Category: History

To Die Game

Author : William McKee Evans
ISBN : 0815603592
Genre : History
File Size : 87.79 MB
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During the Civil War, many young Lumbee Indians of North Carolina hid in the swamps to avoid conscription into Confederate labour battalions and carried on a running guerilla war. This is the story of Henry Berry Lowry, a Lumbee who killed a Confederate official, escaped, and ran a guerilla gang.
Category: History

Nowhere Else On Earth

Author : Josephine Humphreys
ISBN : 0141002069
Genre : Fiction
File Size : 78.42 MB
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A North Carolina town struggles to preserve its sanity in 1864 as the Civil War approaches to shatter the peace, while sixteen-year-old Rhoda Strong falls in love with outlaw Henry Berry Lowrie.
Category: Fiction

The Lumbee

Author : Adolf L. Dial
ISBN : 155546713X
Genre : Juvenile Nonfiction
File Size : 83.11 MB
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Discusses the history of the second largest Indian group in the United States, whose origin is traced to the Hatteras Indians who supposedly adopted the English settlers of the Roanoke colony into their tribe
Category: Juvenile Nonfiction

The Tuscarora War

Author : David La Vere
ISBN : 9781469610917
Genre : History
File Size : 44.75 MB
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At dawn on September 22, 1711, more than 500 Tuscarora, Core, Neuse, Pamlico, Weetock, Machapunga, and Bear River Indian warriors swept down on the unsuspecting European settlers living along the Neuse and Pamlico Rivers of North Carolina. Over the following days, they destroyed hundreds of farms, killed at least 140 men, women, and children, and took about 40 captives. So began the Tuscarora War, North Carolina's bloodiest colonial war and surely one of its most brutal. In his gripping account, David La Vere examines the war through the lens of key players in the conflict, reveals the events that led to it, and traces its far-reaching consequences. La Vere details the innovative fortifications produced by the Tuscaroras, chronicles the colony's new practice of enslaving all captives and selling them out of country, and shows how both sides drew support from forces far outside the colony's borders. In these ways and others, La Vere concludes, this merciless war pointed a new direction in the development of the future state of North Carolina.
Category: History

Rivers Of Sand

Author : Christopher D. Haveman
ISBN : 9780803284883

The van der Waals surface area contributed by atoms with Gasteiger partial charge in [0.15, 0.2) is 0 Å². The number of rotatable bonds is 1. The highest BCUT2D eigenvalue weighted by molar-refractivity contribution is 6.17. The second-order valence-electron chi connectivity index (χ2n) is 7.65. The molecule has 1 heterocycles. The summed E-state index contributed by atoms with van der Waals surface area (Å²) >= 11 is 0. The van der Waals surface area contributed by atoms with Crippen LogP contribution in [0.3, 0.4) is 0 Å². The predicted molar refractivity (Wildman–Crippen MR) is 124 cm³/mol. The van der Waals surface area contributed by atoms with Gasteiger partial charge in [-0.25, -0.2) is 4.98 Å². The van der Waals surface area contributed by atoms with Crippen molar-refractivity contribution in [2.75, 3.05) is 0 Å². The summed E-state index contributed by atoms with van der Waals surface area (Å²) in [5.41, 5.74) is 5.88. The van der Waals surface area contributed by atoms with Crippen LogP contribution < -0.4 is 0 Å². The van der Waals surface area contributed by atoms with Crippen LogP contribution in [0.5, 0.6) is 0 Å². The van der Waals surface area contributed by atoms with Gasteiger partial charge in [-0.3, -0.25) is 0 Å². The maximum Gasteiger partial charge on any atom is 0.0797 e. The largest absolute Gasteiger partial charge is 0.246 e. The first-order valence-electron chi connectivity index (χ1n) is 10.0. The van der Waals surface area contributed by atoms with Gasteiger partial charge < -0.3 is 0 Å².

Genre : History
File Size : 88.80 MB
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At its height the Creek Nation comprised a collection of multiethnic towns and villages stretching across large parts of Alabama, Georgia, and Florida. By the 1830s, however, the Creeks had lost almost all this territory through treaties and by the unchecked intrusion of white settlers who illegally expropriated Native soil. With the Jackson administration unwilling to aid the Creeks in removing the squatters, the Creek people suffered from dispossession, starvation, and indebtedness. Between the 1825 Treaty of Indian Springs and the forced migrations beginning in 1836, nearly twenty-three thousand Creek Indians were relocated—voluntarily or involuntarily—to Indian Territory. Rivers of Sand fills a substantial gap in scholarship by capturing, for the first time, the full breadth and depth of the Creeks’ collective tragedy during the marches westward, on the Creek home front, and during the first years of resettlement. Unlike the Cherokee Trail of Tears, which was conducted largely at the end of a bayonet, most Creeks were removed through a combination of coercion and negotiation. Hopelessly outnumbered military personnel were forced to make concessions in order to gain the compliance of the headmen and their people. Christopher D. Haveman’s meticulous study uses previously unexamined documents to weave narratives of resistance and survival, making Rivers of Sand an essential addition to the ethnohistory of American Indian removal.
Category: History

Blood Politics

Author : Circe Sturm
ISBN : 9780520230972
Genre : History
File Size : 80.99 MB
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"Blood Politics offers an anthropological analysis of contemporary identity politics within the second largest Indian tribe in the United States--one that pays particular attention to the symbol of "blood." The work treats an extremely sensitive topic with originality and insight. It is also notable for bringing contemporary theories of race, nationalism, and social identity to bear upon the case of the Oklahoma Cherokee."—Pauline Turner Strong, author of Captive Selves, Captivating Others: The Politics and Poetics of Colonial American Captivity Narratives
Category: History